Synthetic “Mini-Organs” Could Be The Future Of Medicine
Lab grown “mini-organs” or Organoids are not implantable organs as one might perceive, but are used to test and observe diseases. The strange, life-saving medical practice was developed in the lab of Hans Clevers. Organoids have even been created from tumor cells — a process where scientists introduce mutations into organoids made from healthy tissue, thereby allowing them to study the progression of cancer. These organoids can be used to repair tissue, test drugs (as was demonstrated with Fabian and Heijden), test toxicity, study microbial interaction, model infection, and study the progression and development of cancers.
It is literally the start of a revolution. More than a decade ago, Clevers identified a type of mother cell in the gut that can give birth to all other intestinal cells. With the right nutrition, his team coaxed such stem cells to grow into a 3D, pencil tip-sized version of the gut from which it came. The minigut was functionally similar to the intestine and replete with all its major cell types—an organoid. Clevers and others have since grown organoids from many other organs, including the stomach, pancreas, brain, and liver.
However, another exciting prospect with these synthetic organoids is their ability to model diseases in new ways. Organoids from from tumor cells to mimic cancers and introducing specific mutations into organoids made from healthy tissue to study how cancer arises.
“It is highly likely that organoids will revolutionize therapy of many severe diseases,” says Rudolf Jaenisch, a stem cell scientist at the Massachusetts Institute of Technology in Cambridge.
“The organoid acts like an avatar for the patient,” says Hans Clevers. “You can expose the mini-organ to these very expensive drugs. Then you’d only give the drug to people who would really benefit.”
The plan, if it moves forward, could mark the start of a significant transition in the drug business. For the first time, blob-like organoids, not just blood tests or symptoms, might be widely used to make decisions about who gets—and who doesn’t get—the world’s most expensive new drugs.
The Dutch scientists responsible for this discovery have already begun working with Cystic Fibrosis patients. It was successfully used to test the easily accessible, inexpensive drug ivacaftor (Kalydeco). The test showed the drug to be extremely effective, which resulted in the miniature organ being further tested with the drug Orkambi — a combination of ivacaftor and another compound. Remarkably, it resulted in saving the patients’ life in addition to helping them overcome a dozen challenges and difficulties faced due to CF.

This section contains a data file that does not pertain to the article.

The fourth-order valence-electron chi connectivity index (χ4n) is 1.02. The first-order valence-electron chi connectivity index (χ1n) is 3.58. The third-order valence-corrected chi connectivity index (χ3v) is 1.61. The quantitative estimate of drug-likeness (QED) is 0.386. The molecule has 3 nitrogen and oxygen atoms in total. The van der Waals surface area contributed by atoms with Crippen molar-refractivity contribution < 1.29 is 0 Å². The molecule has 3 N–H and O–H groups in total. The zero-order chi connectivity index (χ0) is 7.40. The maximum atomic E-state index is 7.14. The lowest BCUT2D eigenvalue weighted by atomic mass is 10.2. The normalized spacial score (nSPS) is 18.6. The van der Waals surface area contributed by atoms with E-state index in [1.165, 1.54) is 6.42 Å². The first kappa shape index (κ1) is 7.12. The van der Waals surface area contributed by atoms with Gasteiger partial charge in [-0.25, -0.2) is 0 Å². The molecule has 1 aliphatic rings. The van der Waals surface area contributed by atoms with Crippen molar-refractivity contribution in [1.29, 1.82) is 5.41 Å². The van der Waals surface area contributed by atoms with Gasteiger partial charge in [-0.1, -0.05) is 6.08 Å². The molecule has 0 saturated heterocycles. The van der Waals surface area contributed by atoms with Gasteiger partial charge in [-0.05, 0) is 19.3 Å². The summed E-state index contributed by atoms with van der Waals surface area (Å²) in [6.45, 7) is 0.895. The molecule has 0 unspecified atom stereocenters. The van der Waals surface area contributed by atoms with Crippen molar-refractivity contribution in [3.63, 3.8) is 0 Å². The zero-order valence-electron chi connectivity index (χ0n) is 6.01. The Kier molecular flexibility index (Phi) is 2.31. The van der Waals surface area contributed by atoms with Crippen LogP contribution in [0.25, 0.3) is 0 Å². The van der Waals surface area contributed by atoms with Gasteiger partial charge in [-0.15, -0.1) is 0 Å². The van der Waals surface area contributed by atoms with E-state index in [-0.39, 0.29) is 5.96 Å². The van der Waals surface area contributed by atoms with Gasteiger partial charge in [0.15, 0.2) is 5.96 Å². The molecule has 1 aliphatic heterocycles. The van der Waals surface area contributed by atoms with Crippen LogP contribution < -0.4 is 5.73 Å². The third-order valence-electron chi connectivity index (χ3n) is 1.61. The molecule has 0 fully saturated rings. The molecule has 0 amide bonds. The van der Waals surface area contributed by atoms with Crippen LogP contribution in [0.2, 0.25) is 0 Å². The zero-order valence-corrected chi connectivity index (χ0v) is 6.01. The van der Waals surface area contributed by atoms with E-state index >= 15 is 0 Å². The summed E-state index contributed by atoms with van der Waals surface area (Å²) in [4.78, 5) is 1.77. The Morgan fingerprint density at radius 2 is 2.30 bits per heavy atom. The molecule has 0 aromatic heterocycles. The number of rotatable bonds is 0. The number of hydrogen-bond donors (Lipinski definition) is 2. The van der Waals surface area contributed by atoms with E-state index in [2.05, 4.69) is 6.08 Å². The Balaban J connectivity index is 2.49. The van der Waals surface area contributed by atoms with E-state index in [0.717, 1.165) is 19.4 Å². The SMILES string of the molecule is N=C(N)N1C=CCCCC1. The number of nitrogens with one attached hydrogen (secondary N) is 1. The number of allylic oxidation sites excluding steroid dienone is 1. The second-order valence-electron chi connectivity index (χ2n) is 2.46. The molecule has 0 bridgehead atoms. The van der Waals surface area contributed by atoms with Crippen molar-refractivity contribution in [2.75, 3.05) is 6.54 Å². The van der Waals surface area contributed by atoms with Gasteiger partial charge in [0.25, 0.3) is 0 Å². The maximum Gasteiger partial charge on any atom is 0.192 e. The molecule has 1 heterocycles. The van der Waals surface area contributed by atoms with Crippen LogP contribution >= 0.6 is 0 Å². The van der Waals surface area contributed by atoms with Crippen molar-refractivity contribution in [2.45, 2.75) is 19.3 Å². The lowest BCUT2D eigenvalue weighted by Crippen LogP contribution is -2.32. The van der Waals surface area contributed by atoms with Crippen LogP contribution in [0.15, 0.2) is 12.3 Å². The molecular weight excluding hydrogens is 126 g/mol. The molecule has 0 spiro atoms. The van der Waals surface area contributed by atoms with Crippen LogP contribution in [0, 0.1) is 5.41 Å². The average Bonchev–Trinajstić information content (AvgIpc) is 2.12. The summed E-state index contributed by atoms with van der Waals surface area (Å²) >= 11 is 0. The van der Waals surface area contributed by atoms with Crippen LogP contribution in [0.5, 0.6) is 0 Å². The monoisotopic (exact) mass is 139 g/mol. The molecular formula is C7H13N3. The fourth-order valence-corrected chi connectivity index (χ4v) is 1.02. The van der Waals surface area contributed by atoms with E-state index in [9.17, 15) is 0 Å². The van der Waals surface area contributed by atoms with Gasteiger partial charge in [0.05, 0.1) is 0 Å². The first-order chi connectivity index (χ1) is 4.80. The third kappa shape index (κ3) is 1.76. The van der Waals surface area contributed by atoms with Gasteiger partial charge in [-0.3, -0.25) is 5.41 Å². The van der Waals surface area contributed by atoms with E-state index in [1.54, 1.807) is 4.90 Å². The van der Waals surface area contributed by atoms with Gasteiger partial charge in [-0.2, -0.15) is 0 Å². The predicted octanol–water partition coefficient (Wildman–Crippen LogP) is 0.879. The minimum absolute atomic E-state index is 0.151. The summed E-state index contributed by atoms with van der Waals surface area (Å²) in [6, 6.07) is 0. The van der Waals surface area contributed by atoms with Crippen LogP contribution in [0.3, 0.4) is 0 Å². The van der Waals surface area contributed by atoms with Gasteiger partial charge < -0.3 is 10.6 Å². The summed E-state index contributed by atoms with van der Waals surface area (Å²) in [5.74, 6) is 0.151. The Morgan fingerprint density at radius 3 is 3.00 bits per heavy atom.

CF can arise from more than 2000 mutations in one gene, which cripple the ion channels that move salt and water through cell membranes. The disease affects all tissues, but the primary symptom is excess mucus in the lungs and gut, causing chest infections, coughing, difficulty breathing, and digestive problems.
Ivacaftor and the combination drug lumacaftor and ivacaftor, both marketed by Vertex Pharmaceuticals in Boston, restore the ion channels’ function. But the drugs don’t work equally well for everyone, and they have been tested and approved only for people with the most common mutations, together accounting for roughly half of all CF patients. And with the price tag—both drugs cost between €100,000 and €200,000 per year in Europe—health services and insurance companies have been unwilling to pay for the medicines for people with those untested mutations.
Therefore, the scientists, post initial success have now approached the Dutch ministry with a proposal to grow such mini-organs in their laboratories, using cells obtained from all 1,500 Dutch cystic fibrosis patients. That way, they say, Orkambi and other costly drugs can be tested in the lab to see if they’ll be effective in a particular patient. Eventually, the drug would be paid for only if a patient’s organoid responds.
Cancer is also a major target. By growing organoids from tumor samples, researchers can create minitumors and use them to study how cancer develops or to test drugs. Soon after the minigut paper came out, David Tuveson, who heads the cancer center at Cold Spring Harbor Laboratory in New York, began prodding Clevers to develop organoids for pancreatic cancer, which is notoriously hard to treat. Existing cell culture models were not very realistic, Tuveson says, and creating genetically engineered mice took up to a year, compared with up to 3 weeks for pancreatic cancer organoids.
The organoids have already helped clarify new pathways that lead to pancreatic cancer, the scientists have now joined hands and are trying to make the organoids resemble real cancer more closely by adding stroma and immune cells.
Other cancer researchers want in, too. Tuveson received so many requests for organoid training that he began hosting regular workshops at his laboratory. In 2016, the U.S. National Cancer Institute launched a scheme to develop more than 1000 cell culture models, including organoids, for researchers around the world to use, together with Cancer Research UK in London, the Wellcome Trust Sanger Institute in Hinxton, U.K., and HUB.
Using personalized organoids to treat cancer still faces hurdles. Organoid culture time, which varies by cancer, must be shortened, and the cost, a few thousand dollars per patient, needs to come down. Also, cancers accumulate genetic mutations as they progress, which could mean that an organoid grown from a patient’s cancer early on might not reflect its later state. Nevertheless, it is without a doubt, the most transformative advance in cancer research till date.